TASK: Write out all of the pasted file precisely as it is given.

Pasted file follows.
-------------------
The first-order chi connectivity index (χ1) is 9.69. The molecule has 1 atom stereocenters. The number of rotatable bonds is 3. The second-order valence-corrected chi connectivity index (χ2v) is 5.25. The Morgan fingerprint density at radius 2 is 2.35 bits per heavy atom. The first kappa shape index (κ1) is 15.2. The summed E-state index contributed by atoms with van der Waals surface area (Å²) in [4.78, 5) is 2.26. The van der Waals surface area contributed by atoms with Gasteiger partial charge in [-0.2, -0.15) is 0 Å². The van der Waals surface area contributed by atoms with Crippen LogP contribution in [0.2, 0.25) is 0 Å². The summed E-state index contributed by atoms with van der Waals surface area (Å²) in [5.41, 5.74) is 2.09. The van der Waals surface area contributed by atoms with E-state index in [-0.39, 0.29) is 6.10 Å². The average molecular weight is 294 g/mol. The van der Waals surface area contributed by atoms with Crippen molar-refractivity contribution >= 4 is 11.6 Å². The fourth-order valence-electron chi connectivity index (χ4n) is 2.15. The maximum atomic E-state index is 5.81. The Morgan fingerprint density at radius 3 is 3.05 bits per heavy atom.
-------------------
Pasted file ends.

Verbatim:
The first-order chi connectivity index (χ1) is 9.69. The molecule has 1 atom stereocenters. The number of rotatable bonds is 3. The second-order valence-corrected chi connectivity index (χ2v) is 5.25. The Morgan fingerprint density at radius 2 is 2.35 bits per heavy atom. The first kappa shape index (κ1) is 15.2. The summed E-state index contributed by atoms with van der Waals surface area (Å²) in [4.78, 5) is 2.26. The van der Waals surface area contributed by atoms with Gasteiger partial charge in [-0.2, -0.15) is 0 Å². The van der Waals surface area contributed by atoms with Crippen LogP contribution in [0.2, 0.25) is 0 Å². The summed E-state index contributed by atoms with van der Waals surface area (Å²) in [5.41, 5.74) is 2.09. The van der Waals surface area contributed by atoms with E-state index in [-0.39, 0.29) is 6.10 Å². The average molecular weight is 294 g/mol. The van der Waals surface area contributed by atoms with Crippen molar-refractivity contribution >= 4 is 11.6 Å². The fourth-order valence-electron chi connectivity index (χ4n) is 2.15. The maximum atomic E-state index is 5.81. The Morgan fingerprint density at radius 3 is 3.05 bits per heavy atom.